New Delhi: The prospect of Kharif crop and price situation would drive the government’s decision on lifting the ban on futures trading in a host of farm products when it comes up for review shortly.
The government ban on futures trading in potato, rubber, gram (chana) and soyoil, imposed this May for four months, comes to an end on 6 September.
These commodities were added to a list of four other products amid allegations from political parties that futures trading was leading to price rise. Futures trading on rice, wheat, tur and urad was prohibited in early 2007.
“We will review the ban on futures trading later this month. We would look into the crop prospects of Kharif season and also the likely price-trend over the next few months,” a senior government official said, adding there is no proposal to ban any other commodity.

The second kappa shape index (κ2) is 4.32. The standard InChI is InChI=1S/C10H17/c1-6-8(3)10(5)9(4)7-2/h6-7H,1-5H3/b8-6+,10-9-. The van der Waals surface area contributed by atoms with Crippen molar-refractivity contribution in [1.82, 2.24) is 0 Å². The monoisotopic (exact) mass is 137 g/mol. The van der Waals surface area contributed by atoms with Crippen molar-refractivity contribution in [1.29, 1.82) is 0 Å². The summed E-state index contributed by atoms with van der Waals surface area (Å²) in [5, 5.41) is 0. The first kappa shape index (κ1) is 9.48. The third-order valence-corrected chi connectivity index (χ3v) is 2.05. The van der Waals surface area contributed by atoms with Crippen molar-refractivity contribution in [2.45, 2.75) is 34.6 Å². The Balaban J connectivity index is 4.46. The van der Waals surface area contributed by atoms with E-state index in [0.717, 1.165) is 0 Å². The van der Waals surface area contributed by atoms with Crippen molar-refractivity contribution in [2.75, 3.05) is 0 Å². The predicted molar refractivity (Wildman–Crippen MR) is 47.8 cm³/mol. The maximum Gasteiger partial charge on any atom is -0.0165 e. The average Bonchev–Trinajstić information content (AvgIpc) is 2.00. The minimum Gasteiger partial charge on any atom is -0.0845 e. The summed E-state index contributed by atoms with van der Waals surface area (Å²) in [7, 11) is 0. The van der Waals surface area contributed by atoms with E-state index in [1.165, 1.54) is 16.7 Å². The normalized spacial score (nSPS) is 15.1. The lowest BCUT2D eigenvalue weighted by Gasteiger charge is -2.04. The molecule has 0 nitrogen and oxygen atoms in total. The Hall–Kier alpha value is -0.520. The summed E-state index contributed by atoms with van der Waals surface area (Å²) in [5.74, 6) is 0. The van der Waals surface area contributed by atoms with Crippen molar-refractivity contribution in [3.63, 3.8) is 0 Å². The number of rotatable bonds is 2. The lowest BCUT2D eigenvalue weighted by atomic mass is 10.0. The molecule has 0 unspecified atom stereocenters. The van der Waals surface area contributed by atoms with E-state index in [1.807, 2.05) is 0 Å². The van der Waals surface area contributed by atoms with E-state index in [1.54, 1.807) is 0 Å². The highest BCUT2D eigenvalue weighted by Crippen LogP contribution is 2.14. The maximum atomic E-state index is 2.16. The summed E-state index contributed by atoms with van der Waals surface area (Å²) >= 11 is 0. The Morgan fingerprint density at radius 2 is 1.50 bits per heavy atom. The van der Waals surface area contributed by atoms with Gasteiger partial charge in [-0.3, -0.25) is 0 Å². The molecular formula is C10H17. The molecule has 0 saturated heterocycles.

When asked about possibility of extending the ban on the four items beyond four months, Agriculture Minister Sharad Pawar had said in June in Rome “Let’s see what happens...I think that the decision is taken only for four months. I do hope time will not come to extend the four months period”.
Pawar had noted that in the Abhijit Sen Committee report members with an overwhelming majority said there was no proof that forward trading was responsible for the rising prices.
The committee, which was headed by Planning Commission Member Abhijit Sen, was formed last year to study the impact of futures trading on prices of essential commodities.
Analysts point out that since the Left parties, which were vocal against futures trading, are out of the ruling coalition, the government may not find difficulties in revoking the ban.